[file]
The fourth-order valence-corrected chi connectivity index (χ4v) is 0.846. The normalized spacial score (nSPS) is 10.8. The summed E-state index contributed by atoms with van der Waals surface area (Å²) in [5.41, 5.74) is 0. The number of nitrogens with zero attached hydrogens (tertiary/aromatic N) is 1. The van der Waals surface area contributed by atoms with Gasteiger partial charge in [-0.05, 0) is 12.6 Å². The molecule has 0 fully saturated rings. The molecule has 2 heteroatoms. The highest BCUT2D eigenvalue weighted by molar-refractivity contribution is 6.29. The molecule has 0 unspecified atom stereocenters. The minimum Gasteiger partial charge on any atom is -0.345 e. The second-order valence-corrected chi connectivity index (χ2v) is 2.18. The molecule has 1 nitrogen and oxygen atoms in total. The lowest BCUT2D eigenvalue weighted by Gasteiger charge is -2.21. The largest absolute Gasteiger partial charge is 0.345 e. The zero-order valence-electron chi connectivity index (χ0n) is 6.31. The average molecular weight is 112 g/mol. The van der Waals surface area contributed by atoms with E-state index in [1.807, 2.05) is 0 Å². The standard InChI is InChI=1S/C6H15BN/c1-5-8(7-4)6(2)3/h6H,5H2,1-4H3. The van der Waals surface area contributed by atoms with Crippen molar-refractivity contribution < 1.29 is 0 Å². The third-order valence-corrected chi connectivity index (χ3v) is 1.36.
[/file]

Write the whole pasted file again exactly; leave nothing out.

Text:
The fourth-order valence-corrected chi connectivity index (χ4v) is 0.846. The normalized spacial score (nSPS) is 10.8. The summed E-state index contributed by atoms with van der Waals surface area (Å²) in [5.41, 5.74) is 0. The number of nitrogens with zero attached hydrogens (tertiary/aromatic N) is 1. The van der Waals surface area contributed by atoms with Gasteiger partial charge in [-0.05, 0) is 12.6 Å². The molecule has 0 fully saturated rings. The molecule has 2 heteroatoms. The highest BCUT2D eigenvalue weighted by molar-refractivity contribution is 6.29. The molecule has 0 unspecified atom stereocenters. The minimum Gasteiger partial charge on any atom is -0.345 e. The second-order valence-corrected chi connectivity index (χ2v) is 2.18. The molecule has 1 nitrogen and oxygen atoms in total. The lowest BCUT2D eigenvalue weighted by Gasteiger charge is -2.21. The largest absolute Gasteiger partial charge is 0.345 e. The zero-order valence-electron chi connectivity index (χ0n) is 6.31. The average molecular weight is 112 g/mol. The van der Waals surface area contributed by atoms with E-state index in [1.807, 2.05) is 0 Å². The standard InChI is InChI=1S/C6H15BN/c1-5-8(7-4)6(2)3/h6H,5H2,1-4H3. The van der Waals surface area contributed by atoms with Crippen molar-refractivity contribution < 1.29 is 0 Å². The third-order valence-corrected chi connectivity index (χ3v) is 1.36.